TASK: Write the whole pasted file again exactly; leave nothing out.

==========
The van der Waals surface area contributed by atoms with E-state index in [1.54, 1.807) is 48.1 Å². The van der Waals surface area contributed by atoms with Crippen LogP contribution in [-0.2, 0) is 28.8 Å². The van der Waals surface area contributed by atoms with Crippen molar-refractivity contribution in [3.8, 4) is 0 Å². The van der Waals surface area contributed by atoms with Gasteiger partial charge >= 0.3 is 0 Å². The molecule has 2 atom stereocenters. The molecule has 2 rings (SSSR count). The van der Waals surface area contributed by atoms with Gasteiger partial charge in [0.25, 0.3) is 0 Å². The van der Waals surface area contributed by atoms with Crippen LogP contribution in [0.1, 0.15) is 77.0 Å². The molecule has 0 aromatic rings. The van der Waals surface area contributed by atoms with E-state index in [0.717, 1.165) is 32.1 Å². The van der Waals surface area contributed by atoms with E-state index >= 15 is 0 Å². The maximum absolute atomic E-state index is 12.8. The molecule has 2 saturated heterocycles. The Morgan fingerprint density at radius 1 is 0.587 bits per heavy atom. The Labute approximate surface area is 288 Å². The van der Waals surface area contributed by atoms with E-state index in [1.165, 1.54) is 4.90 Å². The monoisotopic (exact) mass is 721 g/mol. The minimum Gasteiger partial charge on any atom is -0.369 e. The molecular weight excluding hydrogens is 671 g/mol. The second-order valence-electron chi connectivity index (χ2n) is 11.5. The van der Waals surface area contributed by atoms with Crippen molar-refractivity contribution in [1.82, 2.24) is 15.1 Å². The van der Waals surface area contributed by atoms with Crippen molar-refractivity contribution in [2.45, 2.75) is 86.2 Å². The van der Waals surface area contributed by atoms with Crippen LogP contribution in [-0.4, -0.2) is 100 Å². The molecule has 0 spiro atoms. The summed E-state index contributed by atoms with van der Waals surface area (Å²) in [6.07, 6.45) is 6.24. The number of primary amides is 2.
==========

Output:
The van der Waals surface area contributed by atoms with E-state index in [1.54, 1.807) is 48.1 Å². The van der Waals surface area contributed by atoms with Crippen LogP contribution in [-0.2, 0) is 28.8 Å². The van der Waals surface area contributed by atoms with Crippen molar-refractivity contribution in [3.8, 4) is 0 Å². The van der Waals surface area contributed by atoms with Gasteiger partial charge >= 0.3 is 0 Å². The molecule has 2 atom stereocenters. The molecule has 2 rings (SSSR count). The van der Waals surface area contributed by atoms with Gasteiger partial charge in [0.25, 0.3) is 0 Å². The van der Waals surface area contributed by atoms with Crippen LogP contribution in [0.1, 0.15) is 77.0 Å². The molecule has 0 aromatic rings. The van der Waals surface area contributed by atoms with E-state index in [0.717, 1.165) is 32.1 Å². The van der Waals surface area contributed by atoms with E-state index >= 15 is 0 Å². The maximum absolute atomic E-state index is 12.8. The molecule has 2 saturated heterocycles. The Morgan fingerprint density at radius 1 is 0.587 bits per heavy atom. The Labute approximate surface area is 288 Å². The van der Waals surface area contributed by atoms with E-state index in [1.165, 1.54) is 4.90 Å². The monoisotopic (exact) mass is 721 g/mol. The minimum Gasteiger partial charge on any atom is -0.369 e. The molecular weight excluding hydrogens is 671 g/mol. The second-order valence-electron chi connectivity index (χ2n) is 11.5. The van der Waals surface area contributed by atoms with Crippen molar-refractivity contribution in [1.82, 2.24) is 15.1 Å². The van der Waals surface area contributed by atoms with Crippen molar-refractivity contribution in [2.45, 2.75) is 86.2 Å². The van der Waals surface area contributed by atoms with Crippen LogP contribution in [-0.4, -0.2) is 100 Å². The molecule has 0 spiro atoms. The summed E-state index contributed by atoms with van der Waals surface area (Å²) in [6.07, 6.45) is 6.24. The number of primary amides is 2.